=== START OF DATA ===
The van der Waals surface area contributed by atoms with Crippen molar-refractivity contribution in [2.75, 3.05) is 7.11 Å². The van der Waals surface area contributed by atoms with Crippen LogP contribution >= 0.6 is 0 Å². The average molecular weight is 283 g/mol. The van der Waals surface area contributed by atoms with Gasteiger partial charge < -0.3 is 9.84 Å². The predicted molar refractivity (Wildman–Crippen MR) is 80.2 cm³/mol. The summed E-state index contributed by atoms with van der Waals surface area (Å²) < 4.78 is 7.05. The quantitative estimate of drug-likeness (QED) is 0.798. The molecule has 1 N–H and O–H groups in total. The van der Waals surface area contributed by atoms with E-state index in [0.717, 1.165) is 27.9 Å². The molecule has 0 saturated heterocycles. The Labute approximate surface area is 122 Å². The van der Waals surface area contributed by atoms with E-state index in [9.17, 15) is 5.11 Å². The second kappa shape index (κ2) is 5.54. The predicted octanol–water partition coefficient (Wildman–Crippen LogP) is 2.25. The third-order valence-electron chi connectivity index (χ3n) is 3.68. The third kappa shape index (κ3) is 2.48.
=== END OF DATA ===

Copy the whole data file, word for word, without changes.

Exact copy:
The van der Waals surface area contributed by atoms with Crippen molar-refractivity contribution in [2.75, 3.05) is 7.11 Å². The van der Waals surface area contributed by atoms with Crippen LogP contribution >= 0.6 is 0 Å². The average molecular weight is 283 g/mol. The van der Waals surface area contributed by atoms with Gasteiger partial charge < -0.3 is 9.84 Å². The predicted molar refractivity (Wildman–Crippen MR) is 80.2 cm³/mol. The summed E-state index contributed by atoms with van der Waals surface area (Å²) < 4.78 is 7.05. The quantitative estimate of drug-likeness (QED) is 0.798. The molecule has 1 N–H and O–H groups in total. The van der Waals surface area contributed by atoms with E-state index in [0.717, 1.165) is 27.9 Å². The molecule has 0 saturated heterocycles. The Labute approximate surface area is 122 Å². The van der Waals surface area contributed by atoms with E-state index in [9.17, 15) is 5.11 Å². The second kappa shape index (κ2) is 5.54. The predicted octanol–water partition coefficient (Wildman–Crippen LogP) is 2.25. The third-order valence-electron chi connectivity index (χ3n) is 3.68. The third kappa shape index (κ3) is 2.48.